Cincture (some albs do not require cinctures)--a rope that functions like a belt and reminds the priest of the need for self-control.
Stole A cloth band that goes over the shoulders of the priests. It is the distinctive sign of the office of the priest. Deacons have a different kind of stole.
Chasuble Derived from Roman "overcoats." "Above all things, put on charity, which is the bond of perfection" (Col 3:14).
Liturgical colors used for the stole and chasuble:
White: resurrection; solemnities of the Lord; feasts and memorials of saints.
Red: the color of blood; Passion and Death of Jesus; feasts and memorials of martyrs; Holy Spirit.
Green: ordinary time, the largest part of the Church year, during which we study the things that Jesus said and did in the presence of His disciples.
Purple: penitence and anticipation; Advent and Lent.
Rose (pink): Gaudete Sundy in Advent and Laetare Sunday in Lent. Joy!
Chalice The cup we use for the Blood of Christ.
Paten The plate or bowl we use for the Body of Christ.
Ciborium The covered vessel in which consecrated hosts are preserved in the Tabernacle.
Altar Dual symbolism:
- a raised platform for offering sacrifice, like the altar in the Holy of Holies in the Temple;
- the Table of the Lord, like the Passover table, used to provide food and drink for the feast.
Tabernacle From the Latin word for "tent," which is reminiscent of the Meeting Tent used by the People of God in their Exodus from Egypt and which, in turn, became the model for the Holy of Holies within the Temple in Jerusalem.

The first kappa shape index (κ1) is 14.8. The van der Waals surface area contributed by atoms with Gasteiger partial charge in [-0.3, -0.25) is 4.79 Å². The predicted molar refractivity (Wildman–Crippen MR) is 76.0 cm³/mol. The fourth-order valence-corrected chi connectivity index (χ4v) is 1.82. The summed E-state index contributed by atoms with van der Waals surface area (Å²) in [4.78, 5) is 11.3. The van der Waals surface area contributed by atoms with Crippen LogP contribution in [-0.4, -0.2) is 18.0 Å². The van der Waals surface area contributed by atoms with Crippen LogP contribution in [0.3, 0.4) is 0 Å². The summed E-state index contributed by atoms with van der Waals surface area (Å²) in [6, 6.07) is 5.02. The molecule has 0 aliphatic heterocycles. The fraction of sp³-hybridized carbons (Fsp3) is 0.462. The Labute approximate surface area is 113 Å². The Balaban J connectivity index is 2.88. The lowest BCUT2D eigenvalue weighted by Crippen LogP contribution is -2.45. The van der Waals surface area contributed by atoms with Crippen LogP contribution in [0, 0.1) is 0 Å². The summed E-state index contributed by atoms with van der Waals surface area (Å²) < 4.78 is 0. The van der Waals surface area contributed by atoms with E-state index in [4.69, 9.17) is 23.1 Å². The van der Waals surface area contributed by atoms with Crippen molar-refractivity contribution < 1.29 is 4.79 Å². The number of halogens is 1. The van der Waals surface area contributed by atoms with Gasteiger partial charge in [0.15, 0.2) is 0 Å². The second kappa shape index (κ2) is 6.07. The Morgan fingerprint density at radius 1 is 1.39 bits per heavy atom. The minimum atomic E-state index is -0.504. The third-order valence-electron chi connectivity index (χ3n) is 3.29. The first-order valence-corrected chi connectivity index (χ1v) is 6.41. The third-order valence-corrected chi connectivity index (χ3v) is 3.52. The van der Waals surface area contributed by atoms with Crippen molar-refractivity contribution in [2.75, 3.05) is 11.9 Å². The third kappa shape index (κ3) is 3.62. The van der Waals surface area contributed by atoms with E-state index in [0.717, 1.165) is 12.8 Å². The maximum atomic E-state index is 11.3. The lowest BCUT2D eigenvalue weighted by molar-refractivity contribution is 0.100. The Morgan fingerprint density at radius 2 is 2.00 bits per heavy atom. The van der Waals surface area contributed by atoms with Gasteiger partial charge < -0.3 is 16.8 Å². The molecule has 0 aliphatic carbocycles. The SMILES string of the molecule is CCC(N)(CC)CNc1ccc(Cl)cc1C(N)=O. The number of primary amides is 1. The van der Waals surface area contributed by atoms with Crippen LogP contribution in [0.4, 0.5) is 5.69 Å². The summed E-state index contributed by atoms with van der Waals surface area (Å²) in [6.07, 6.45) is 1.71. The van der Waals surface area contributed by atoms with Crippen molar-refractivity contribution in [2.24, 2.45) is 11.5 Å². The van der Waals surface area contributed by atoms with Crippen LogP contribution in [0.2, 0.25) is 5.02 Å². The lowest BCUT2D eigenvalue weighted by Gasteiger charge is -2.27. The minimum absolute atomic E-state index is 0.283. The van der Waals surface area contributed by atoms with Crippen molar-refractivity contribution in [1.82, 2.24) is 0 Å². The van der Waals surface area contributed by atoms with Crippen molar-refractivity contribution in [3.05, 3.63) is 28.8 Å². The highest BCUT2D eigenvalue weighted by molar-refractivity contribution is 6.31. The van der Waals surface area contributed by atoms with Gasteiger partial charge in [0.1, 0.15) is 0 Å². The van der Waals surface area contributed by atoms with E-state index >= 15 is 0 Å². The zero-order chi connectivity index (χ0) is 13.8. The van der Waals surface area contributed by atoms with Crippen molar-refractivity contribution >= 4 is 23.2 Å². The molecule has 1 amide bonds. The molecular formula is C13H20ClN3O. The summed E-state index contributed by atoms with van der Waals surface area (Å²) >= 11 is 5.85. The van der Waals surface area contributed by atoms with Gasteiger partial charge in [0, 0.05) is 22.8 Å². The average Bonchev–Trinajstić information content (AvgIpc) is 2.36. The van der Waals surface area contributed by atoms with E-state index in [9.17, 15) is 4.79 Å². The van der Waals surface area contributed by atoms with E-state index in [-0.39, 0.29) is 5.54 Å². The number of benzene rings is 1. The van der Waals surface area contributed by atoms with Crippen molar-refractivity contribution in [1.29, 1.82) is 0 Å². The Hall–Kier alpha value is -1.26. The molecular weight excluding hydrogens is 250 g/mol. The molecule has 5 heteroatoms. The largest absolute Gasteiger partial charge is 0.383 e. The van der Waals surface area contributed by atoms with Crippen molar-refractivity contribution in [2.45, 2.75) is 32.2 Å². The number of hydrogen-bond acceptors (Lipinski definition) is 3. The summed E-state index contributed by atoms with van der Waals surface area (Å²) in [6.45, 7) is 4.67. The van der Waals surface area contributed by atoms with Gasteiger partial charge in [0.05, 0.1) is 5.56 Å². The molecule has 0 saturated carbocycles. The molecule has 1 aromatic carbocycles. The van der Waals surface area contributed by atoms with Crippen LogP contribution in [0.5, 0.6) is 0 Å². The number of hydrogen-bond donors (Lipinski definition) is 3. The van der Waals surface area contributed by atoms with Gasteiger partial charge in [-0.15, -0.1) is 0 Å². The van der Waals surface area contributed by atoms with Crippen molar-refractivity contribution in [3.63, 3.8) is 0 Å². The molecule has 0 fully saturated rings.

Missal The book that the priest uses to say the Mass.
Lectionary The book that contains the readings for the Mass.
A. The Introductory Rites --"beginning, introduction, and preparation."
Entrance procession
Introit verse or hymn
Sign of the Cross "In the Name of the Father and of the Son and of the Holy Spirit." Touch your forehead, your heart, your left shoulder, and then your right shoulder in order to make "The Sign of the Cross."
Greeting
Act of Penitence All of us are "sinners redeemed by grace." We should do a quick examination of conscience before Mass begins to think of where we need God's help the most today.
Kyrie The original sacred language of Christianity was GREEK. "Kyrie eleison" means "Lord, have mercy." "Christe eleison" means "Christ have mercy."
Gloria We worship Jesus as true God and true man.
Collect Opening prayer. Varies with the season and the feast.
B. The Liturgy of the Word